National Current Conditions: August 9, 2023 - August 15, 2023

Severe (D2) to extreme (D3) drought expanded over a large area of Texas and Louisiana due to the unrelenting heat and dryness. Meanwhile, many areas in the Central Plains and Midwest saw improvements after a wet week.

As of August 15, 2023, 25.86% of the U.S. and Puerto Rico and 30.62% of the lower 48 states are in drought, according to the U.S. Drought Monitor.

This Week's Drought Summary...

Conditions continued from last week with the southern part of the country, where above-normal temperatures and mostly dry weather across the Rio Grande Valley, Texas, and the lower Mississippi Valley saw drought conditions continue to deteriorate. Drought intensified across Texas and the lower Mississippi Valley, particularly in eastern Texas, Louisiana and south-central Mississippi. The Monsoon remains suppressed with increasing short-term drought across Arizona, New Mexico and southwest Colorado. Frequent rounds of heavy rainfall occurred from the Northeast into the central Mississippi valley, into southern Missouri and the upper Midwest. The continuing west conditions are improving drought across parts of the Corn Belt and much of the southern and central Midwest. Farther to the north, drought continues to intensify across northern Wisconsin, North Dakota, Montana and Washington. Hawai’i continued to experience dry conditions, particularly on the leeward side of the islands. Conditions that came to a peak on August 8th with deadly Lahaina Fire on Maui.

Looking Ahead...

During the next five days (Aug. 17-22, 2023), significant rainfall is expected across parts of the Southwest and California as Tropical Storm Hillary approaches the California-Mexico border. While the storm is expected to reach hurricane status, forecasts call for it to weaken before making landfall due to cooler ocean temperatures and land interactions. Rainfall totals of 2–4 inches with isolated areas over 6 inches are expected — a considerable amount of rain for the dry Southwest. Rain is also expected across the Northwest and northern Rockies. Much of the rest of the country looks to remain mostly dry, with the exception of Florida and the Gulf Coast. Meanwhile, a heat wave will build over the southern and central U.S. into the Midwest. Daytime highs are expected to be 10-20 degrees above normal in some places, equating to highs near 100 degrees in places such as the upper Midwest.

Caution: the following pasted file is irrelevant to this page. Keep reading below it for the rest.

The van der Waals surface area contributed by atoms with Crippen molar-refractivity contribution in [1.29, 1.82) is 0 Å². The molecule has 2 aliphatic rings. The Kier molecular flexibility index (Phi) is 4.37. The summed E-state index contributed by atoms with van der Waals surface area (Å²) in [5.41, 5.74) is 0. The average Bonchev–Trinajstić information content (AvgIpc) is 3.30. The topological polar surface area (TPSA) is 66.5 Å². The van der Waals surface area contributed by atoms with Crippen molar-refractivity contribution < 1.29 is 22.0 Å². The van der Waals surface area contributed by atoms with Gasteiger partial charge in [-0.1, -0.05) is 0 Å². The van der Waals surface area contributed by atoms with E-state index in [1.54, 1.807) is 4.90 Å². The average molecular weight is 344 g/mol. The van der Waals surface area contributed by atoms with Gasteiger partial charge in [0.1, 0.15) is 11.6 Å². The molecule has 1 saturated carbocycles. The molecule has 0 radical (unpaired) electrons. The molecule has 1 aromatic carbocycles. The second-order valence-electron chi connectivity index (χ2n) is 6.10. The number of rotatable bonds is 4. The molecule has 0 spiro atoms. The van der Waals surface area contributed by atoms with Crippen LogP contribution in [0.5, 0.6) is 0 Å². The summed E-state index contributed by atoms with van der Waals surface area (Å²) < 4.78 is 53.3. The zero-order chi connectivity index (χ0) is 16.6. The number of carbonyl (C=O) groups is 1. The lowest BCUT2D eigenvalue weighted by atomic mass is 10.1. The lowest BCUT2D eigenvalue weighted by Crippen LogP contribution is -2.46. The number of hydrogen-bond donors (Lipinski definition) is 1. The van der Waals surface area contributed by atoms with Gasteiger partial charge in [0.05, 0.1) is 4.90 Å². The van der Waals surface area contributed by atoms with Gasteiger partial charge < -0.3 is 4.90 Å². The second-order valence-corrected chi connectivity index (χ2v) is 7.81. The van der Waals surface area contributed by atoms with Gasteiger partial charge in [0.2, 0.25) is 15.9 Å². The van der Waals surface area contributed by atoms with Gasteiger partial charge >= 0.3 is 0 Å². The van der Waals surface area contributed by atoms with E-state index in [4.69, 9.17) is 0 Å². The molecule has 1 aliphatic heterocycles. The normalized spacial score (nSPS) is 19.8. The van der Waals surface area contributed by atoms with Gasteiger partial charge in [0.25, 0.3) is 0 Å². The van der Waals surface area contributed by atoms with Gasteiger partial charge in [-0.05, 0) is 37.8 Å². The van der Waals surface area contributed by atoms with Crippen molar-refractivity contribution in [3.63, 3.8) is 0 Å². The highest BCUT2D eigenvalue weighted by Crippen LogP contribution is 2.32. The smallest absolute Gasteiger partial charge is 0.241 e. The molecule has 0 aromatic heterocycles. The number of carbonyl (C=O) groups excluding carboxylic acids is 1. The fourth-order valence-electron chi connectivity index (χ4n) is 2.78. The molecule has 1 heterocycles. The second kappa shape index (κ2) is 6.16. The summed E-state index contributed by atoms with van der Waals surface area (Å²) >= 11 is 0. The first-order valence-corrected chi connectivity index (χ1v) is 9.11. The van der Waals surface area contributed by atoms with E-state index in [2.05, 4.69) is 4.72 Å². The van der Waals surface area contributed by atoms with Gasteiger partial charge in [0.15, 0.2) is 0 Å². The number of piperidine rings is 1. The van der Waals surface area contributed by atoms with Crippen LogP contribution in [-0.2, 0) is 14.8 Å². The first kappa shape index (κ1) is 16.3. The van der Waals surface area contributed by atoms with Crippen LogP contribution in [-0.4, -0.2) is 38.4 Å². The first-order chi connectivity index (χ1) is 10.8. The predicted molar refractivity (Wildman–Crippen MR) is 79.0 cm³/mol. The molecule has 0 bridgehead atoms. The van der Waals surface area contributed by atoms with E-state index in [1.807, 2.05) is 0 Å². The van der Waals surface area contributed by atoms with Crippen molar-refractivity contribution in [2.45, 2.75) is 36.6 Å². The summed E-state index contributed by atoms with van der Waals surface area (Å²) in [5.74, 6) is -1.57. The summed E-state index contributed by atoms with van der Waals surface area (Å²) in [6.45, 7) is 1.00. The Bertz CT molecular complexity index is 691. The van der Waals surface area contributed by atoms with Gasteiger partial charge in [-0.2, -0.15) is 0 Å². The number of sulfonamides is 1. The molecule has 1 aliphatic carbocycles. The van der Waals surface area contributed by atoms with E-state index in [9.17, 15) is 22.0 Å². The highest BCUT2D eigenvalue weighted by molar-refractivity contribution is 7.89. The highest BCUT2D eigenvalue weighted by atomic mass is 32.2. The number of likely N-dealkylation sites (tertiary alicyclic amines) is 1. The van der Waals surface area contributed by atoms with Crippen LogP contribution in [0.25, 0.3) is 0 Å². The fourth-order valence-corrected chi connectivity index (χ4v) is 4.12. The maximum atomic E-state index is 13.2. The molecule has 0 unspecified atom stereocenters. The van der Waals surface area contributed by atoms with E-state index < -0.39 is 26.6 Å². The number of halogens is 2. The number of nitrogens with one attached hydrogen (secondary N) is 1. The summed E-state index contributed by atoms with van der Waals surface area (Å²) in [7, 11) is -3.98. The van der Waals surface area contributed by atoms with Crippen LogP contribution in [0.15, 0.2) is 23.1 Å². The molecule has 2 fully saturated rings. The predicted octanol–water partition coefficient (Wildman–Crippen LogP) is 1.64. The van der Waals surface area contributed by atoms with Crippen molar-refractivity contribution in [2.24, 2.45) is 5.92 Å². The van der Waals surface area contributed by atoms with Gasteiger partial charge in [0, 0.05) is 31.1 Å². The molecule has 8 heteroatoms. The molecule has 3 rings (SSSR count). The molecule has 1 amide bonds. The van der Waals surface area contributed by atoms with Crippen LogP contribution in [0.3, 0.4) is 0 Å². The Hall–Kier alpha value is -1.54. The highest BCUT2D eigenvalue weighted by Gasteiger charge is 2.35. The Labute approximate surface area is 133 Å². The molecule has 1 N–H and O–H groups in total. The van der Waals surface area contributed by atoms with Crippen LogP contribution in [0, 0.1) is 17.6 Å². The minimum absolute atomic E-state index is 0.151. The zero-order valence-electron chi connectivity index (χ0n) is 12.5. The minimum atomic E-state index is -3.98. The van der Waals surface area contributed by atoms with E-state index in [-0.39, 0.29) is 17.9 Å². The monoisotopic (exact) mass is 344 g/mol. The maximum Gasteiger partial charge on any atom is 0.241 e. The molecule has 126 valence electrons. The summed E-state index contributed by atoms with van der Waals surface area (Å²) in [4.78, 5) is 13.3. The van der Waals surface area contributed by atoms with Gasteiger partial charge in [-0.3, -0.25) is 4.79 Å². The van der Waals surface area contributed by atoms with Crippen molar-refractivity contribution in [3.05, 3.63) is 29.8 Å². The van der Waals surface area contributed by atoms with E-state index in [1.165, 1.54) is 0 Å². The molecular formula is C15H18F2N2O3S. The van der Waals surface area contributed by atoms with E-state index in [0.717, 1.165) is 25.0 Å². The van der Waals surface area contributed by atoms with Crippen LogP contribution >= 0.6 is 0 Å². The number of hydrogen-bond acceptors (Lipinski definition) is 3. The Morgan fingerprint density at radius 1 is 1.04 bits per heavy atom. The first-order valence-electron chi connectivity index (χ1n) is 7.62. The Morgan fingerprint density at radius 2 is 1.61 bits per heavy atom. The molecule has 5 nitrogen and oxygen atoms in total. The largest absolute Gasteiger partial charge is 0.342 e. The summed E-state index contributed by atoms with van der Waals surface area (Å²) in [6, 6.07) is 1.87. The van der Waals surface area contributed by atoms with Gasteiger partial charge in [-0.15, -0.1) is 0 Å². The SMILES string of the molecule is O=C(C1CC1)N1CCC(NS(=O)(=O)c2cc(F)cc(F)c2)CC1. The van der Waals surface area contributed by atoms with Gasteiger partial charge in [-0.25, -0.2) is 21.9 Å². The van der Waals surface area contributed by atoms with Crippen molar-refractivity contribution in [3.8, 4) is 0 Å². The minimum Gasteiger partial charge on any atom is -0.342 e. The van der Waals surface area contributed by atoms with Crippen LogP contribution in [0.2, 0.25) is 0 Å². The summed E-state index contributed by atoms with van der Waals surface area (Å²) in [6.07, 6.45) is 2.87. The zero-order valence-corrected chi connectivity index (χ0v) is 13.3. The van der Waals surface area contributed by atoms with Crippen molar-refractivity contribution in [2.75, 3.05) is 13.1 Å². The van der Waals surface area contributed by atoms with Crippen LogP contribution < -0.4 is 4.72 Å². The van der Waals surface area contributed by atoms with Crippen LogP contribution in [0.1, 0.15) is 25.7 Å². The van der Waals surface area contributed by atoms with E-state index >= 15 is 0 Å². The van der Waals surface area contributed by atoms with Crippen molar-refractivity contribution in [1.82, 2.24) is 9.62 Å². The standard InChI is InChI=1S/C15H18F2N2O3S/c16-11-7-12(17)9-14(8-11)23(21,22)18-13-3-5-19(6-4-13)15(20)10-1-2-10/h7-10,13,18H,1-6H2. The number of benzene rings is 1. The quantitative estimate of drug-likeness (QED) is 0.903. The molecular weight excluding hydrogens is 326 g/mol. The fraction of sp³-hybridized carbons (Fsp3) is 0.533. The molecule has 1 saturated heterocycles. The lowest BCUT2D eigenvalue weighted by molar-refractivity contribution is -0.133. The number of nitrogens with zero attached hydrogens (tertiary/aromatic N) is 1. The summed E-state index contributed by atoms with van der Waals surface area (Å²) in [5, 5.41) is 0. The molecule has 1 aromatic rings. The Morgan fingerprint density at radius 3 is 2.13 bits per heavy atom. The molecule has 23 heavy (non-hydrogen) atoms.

The 6-10 day outlook (valid Aug. 22-26, 2023) calls for an increased probability of above-normal temperatures throughout most of the Lower 48 states and much of Alaska. The only areas where below- or near-normal temperatures are favored include the Northeast, western Alaska and parts of the Southwest. Above-normal precipitation is favored across much of the western half of the U.S., parts of the Northeast, south Texas, South Florida and much of Alaska.